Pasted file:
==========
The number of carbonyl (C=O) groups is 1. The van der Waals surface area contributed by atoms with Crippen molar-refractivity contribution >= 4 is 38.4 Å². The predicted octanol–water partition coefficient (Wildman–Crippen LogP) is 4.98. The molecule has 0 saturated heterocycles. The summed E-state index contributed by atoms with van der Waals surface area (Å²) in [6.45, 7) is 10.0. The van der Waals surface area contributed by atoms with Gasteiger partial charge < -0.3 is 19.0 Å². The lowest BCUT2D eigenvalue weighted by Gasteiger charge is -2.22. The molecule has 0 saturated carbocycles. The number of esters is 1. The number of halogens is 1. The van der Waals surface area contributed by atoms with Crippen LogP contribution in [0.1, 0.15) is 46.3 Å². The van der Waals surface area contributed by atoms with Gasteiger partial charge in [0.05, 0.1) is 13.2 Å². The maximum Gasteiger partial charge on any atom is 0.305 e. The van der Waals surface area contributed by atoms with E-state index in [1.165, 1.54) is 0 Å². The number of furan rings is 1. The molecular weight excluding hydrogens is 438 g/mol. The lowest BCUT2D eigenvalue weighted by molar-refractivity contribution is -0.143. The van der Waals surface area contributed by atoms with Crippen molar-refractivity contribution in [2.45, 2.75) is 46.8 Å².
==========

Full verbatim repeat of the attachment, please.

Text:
The number of carbonyl (C=O) groups is 1. The van der Waals surface area contributed by atoms with Crippen molar-refractivity contribution >= 4 is 38.4 Å². The predicted octanol–water partition coefficient (Wildman–Crippen LogP) is 4.98. The molecule has 0 saturated heterocycles. The summed E-state index contributed by atoms with van der Waals surface area (Å²) in [6.45, 7) is 10.0. The van der Waals surface area contributed by atoms with Gasteiger partial charge < -0.3 is 19.0 Å². The lowest BCUT2D eigenvalue weighted by Gasteiger charge is -2.22. The molecule has 0 saturated carbocycles. The number of esters is 1. The number of halogens is 1. The van der Waals surface area contributed by atoms with Crippen LogP contribution in [0.1, 0.15) is 46.3 Å². The van der Waals surface area contributed by atoms with Gasteiger partial charge in [0.05, 0.1) is 13.2 Å². The maximum Gasteiger partial charge on any atom is 0.305 e. The van der Waals surface area contributed by atoms with E-state index in [1.165, 1.54) is 0 Å². The number of furan rings is 1. The molecular weight excluding hydrogens is 438 g/mol. The lowest BCUT2D eigenvalue weighted by molar-refractivity contribution is -0.143. The van der Waals surface area contributed by atoms with Crippen molar-refractivity contribution in [2.45, 2.75) is 46.8 Å².